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History of Fort Collins
Legend has it that in the early 1800s, French-Canadian fur traders were caught by a tremendous snowstorm. To lighten their load, they buried large amounts of gunpowder ("poudre" in French) in a hiding place ("cache") along the banks of a river - the Cache la Poudre River, which runs through modern-day Fort Collins.
In 1862, Camp Collins was built by the 9th Kansas Volunteer Cavalry to protect travelers and settlers along the Colorado branch of the Overland Trail. A flood in June 1864 sent the soldiers to higher ground near present-day Old Town. Less than three years later, the fort was abandoned.
By 1872, the former fort site had a small hotel, general store and post office, a mill, school and brick yard. The Colorado Central Railroad arrived in 1877, and Fort Collins became a thriving agricultural center. Colorado Agricultural & Mining College constructed its first classroom building, later called Old Main, in 1879, further establishing Fort Collins as the economic and cultural center of the region. The school was renamed Colorado State University in 1957.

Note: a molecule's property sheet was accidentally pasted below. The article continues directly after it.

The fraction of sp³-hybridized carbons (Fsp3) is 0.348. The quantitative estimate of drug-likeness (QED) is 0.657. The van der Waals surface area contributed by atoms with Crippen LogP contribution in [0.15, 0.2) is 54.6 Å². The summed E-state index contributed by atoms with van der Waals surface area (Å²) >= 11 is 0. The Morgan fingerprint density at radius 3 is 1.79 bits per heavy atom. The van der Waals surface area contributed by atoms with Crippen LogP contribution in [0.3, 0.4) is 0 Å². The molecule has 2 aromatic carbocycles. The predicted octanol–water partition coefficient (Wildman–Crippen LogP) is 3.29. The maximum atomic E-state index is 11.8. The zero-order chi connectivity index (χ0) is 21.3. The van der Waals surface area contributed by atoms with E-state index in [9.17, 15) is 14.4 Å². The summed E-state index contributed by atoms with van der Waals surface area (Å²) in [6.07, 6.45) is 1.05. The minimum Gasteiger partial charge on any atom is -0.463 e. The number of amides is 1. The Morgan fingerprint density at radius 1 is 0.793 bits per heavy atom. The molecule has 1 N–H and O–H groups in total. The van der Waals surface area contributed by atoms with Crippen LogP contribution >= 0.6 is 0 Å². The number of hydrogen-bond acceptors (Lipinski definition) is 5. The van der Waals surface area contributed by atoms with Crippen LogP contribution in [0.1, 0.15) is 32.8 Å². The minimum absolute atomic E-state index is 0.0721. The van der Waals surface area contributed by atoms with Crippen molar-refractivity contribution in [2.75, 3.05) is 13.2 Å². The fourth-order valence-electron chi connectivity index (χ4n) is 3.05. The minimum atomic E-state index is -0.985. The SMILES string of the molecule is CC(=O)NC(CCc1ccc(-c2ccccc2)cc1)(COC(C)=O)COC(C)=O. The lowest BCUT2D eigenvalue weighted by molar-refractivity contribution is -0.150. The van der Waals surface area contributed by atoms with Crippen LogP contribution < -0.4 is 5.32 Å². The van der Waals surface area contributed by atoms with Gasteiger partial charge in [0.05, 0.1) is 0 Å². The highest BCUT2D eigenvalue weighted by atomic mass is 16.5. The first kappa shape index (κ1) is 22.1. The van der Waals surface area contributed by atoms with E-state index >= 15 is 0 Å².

Thanks to the efforts of local citizens and the city's historic preservation program, modern-day visitors to Fort Collins can stroll back through time to the town's earliest days in and around Old Town. The district was placed on the National Register of Historic Places in 1978; the majority of the buildings within Old Town are part of both national and locally designated historic districts, and Fort Collins was named a Preserve America city by the White House in 2005. Check out our walking tour here for a taste of the charm of Fort Collins!